Lincoln Journal Star: Offutt Aircraft will be Flying Over Lincoln in 2020 After Airport Improvements
It may be 2020 before U.S. military aircraft stationed at Offutt Air Force Base begin to show up routinely in the skies over Lincoln.
Before that occurs, the Lincoln Airport will benefit from infrastructure improvements that clear the path for Lincoln to host aircraft from the 55th Wing while its battered old runway at Offutt is rebuilt.
The agreement to secure Lincoln as the 55th Wing's home away from home for about a year includes upgrades for an old maintenance hangar to accommodate larger military aircraft and repair of an airport apron that would be used by the Offutt fleet, Rep. Jeff Fortenberry said.
The upgrades will also include office space in Lincoln.
Once the runway project at Offutt is completed, those upgraded facilities would be turned back to the Lincoln Airport for its future benefit, the congressman said.
The runway project at Offutt is estimated to cost as much as $100 million and be completed in December of 2020.
Sen. Deb Fischer, a member of the Senate Armed Services Committee, has taken legislative steps to accelerate replacement of the runway, adding language to the fiscal 2019 national defense authorization act that she said was designed to "encourage swift and diligent completion of this important project."
"The committee believes the current effort to design and execute a planned repair or rebuild of the runway is critical and should be executed with the utmost speed, resourcing and diligence," Fischer's language stated.
"From the beginning, I've worked closely with Offutt leadership and top Air Force officials to keep the project on track," Fischer said.
The 55th Wing conducts intelligence, surveillance, reconnaissance and electronic attack missions from the base in Bellevue.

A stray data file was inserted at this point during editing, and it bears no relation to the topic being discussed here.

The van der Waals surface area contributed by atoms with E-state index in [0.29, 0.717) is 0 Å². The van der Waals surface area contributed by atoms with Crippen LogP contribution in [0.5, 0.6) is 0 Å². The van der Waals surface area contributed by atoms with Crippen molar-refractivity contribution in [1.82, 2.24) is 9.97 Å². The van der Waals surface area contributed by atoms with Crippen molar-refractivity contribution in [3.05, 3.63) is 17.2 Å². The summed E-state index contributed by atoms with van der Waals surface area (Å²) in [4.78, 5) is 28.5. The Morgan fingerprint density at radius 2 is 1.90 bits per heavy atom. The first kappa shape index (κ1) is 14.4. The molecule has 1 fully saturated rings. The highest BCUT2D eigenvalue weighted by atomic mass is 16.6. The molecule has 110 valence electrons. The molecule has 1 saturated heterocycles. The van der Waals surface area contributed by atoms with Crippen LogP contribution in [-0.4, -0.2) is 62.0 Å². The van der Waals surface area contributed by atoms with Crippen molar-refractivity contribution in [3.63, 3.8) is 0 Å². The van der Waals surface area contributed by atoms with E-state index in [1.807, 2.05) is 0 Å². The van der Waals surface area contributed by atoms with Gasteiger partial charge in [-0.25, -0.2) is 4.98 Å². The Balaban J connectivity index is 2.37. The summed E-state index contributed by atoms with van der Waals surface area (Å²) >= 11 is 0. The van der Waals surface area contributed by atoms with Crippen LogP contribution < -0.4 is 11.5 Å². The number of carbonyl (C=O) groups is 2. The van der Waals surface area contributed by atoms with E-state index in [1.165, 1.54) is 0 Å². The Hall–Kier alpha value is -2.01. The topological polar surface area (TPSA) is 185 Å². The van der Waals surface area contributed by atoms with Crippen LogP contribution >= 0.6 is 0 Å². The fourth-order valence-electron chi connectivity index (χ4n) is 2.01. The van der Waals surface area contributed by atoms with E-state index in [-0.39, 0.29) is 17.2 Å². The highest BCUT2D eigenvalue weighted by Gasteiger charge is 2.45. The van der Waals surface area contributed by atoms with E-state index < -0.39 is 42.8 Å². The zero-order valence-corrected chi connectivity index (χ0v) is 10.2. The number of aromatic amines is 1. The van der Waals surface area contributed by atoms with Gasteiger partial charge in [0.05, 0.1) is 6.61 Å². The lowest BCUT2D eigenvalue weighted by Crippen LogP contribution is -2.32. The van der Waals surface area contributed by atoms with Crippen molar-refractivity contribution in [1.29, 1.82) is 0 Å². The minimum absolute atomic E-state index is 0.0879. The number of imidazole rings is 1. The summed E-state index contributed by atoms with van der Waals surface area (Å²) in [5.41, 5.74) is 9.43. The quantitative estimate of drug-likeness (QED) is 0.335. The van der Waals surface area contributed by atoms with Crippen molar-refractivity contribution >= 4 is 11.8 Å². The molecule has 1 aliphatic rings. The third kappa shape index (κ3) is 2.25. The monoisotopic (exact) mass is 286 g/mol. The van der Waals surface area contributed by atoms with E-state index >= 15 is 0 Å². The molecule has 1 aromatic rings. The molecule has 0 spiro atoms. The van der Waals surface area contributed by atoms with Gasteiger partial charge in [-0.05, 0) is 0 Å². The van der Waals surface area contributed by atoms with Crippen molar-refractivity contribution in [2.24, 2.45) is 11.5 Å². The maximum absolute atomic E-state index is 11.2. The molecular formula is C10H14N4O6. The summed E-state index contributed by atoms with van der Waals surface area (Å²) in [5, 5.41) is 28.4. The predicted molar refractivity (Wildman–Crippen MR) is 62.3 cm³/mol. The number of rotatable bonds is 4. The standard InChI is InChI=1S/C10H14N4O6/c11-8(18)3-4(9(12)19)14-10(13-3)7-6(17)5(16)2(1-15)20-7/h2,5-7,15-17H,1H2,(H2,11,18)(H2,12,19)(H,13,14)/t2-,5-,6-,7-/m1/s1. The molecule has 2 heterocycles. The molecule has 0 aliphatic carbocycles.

Among its several dozen airplanes is the OC-135B Open Skies Treaty observation aircraft, which flies unarmed observation missions over Russia as well as other nations that participate in the international air observation treaty.
In turn, Russian observation aircraft fly missions over the United States and other participant nations. Host nation representatives are aboard during those observation missions.
"Offutt is an integral part of our national defense infrastructure," Fortenberry said, and it is vital to upgrade its battered runway now.
The 1st District Republican congressman represents both Lincoln and Offutt Air Force Base, along with neighboring Bellevue and is a member of the House Appropriations Committee.
The runway replacement project has been a high priority for members of the Nebraska congressional delegation as they sought protection for continued location of the 55th Wing and its 7,000 military and civilian employees at Offutt.
Construction of a new $1.3 billion U.S. Strategic Command headquarters at Offutt has also secured the base's future.
A long-term bonus from the new runway commitment is that "Lincoln also gets an upgrade to accommodate the aircraft," Fortenberry said.
Among other military aircraft that will be coming to Lincoln:
* WC-135 Constant Phoenix atmospheric collection aircraft that "sniffs" for nuclear particles in the atmosphere from nuclear tests and accidents.
* RC-135V/W Rivet Joint electronic intelligence collection aircraft that gathers "near real-time" intelligence from electronic emitters such as radio signals, cellphones and radar.
* RC-135S Cobra Ball that collects technical data on adversary ballistic missile launches using optical and electronic means.
* RC-135U Combat Sent that collects intelligence on adversary radars.
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